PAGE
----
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tv   [untitled]    December 30, 2010 6:30pm-7:00pm PDT

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i don't know why it's been going on for such a long period of time. just about two years of sitting there, a thick, concrete pad. i think we have pictures here that will show the structure before, not very good pictures unfortunately. that's before. here's another one, not very good either at night that we can see that do stick out over on to the sidewalk. if there were to be a fence there, it couldn't close anyway so we are requesting that everything be put back with some hesitation in the way it was and the curb cut removed. thank you. >> additional speakers in favor of the requester? if not, project sponsor.
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>> good afternoon -- evening. my name is jared, architectural draftsman who was contracted to by the family to put this together. i would like to start with a little bit of history first. this project started seven years and two months ago when a member of the joel family went down to the planning department and asked if they could legally park their car on their property in front of their house. at that time planning staff indicated to the applicant they couldn't do it. they reviewed the code at that time and said that it was a -- the project scope was feasible. they brought me in thereafter to help them get a build perg mitt and i didn't actually see that the project scope was feasible with my understanding of the code. so we were instructed at that time to ask for a letter of determination to jim nixon, acting zoning administrator at that time.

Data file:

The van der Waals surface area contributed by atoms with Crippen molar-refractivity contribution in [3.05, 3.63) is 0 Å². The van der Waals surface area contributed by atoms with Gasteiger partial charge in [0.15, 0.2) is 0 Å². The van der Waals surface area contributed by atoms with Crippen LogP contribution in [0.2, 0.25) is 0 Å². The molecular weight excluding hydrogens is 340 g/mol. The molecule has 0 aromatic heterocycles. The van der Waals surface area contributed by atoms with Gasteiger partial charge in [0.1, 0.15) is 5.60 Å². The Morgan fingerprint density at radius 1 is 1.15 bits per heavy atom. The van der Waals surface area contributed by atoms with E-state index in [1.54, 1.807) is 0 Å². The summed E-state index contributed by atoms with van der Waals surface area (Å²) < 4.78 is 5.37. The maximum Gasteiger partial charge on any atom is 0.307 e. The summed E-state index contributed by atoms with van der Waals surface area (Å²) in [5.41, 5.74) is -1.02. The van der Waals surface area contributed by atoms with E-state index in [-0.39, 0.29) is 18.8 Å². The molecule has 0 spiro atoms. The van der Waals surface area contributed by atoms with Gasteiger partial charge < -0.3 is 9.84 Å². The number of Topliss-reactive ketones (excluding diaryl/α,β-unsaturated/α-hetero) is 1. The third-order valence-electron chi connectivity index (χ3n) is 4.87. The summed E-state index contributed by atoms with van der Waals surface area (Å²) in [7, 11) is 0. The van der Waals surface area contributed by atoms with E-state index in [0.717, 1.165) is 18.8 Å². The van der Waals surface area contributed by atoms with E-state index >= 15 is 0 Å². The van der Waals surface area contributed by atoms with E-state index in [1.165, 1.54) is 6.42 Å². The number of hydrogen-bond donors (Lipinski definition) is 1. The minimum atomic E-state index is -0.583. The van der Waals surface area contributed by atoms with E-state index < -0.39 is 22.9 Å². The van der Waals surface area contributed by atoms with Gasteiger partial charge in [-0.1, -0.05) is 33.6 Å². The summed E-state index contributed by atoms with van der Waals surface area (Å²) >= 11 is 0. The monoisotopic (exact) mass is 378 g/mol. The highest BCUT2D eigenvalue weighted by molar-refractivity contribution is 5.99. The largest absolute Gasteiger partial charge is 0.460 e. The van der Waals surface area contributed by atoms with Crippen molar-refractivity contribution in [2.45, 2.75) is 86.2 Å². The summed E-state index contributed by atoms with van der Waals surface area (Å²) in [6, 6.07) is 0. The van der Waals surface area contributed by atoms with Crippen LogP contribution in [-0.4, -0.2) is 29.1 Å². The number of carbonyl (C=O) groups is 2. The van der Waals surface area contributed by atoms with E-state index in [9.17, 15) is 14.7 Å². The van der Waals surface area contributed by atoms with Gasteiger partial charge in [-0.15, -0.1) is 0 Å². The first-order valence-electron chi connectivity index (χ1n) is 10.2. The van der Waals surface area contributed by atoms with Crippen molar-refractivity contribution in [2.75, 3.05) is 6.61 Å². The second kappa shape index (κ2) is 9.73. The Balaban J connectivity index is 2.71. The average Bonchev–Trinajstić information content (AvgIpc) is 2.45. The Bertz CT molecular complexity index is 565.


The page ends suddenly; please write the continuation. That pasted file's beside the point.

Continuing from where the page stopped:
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in december of 2003, i wrote a letter to the zoning administrator jim nixon at that time to ask him for a letter of determination. that letter was received on january 7th with plans at that time. two months later, february 25th of 2004, we have a letter back from craig -- i hope i'm pronouncing his name right, acting zoning administrator at that time saying we could indeed do it. at that point in time we went ahead and applied for and paid for building permit in 2004. as part of that building permit we were also required to get a street use fee that was paid for in october 6th, 2004, and an engineering inspection fee that was on november 18th, 2004. at that point in time i kind of stepped out of the project. i delivered a building permit to the contractor and owner inunderstand then that years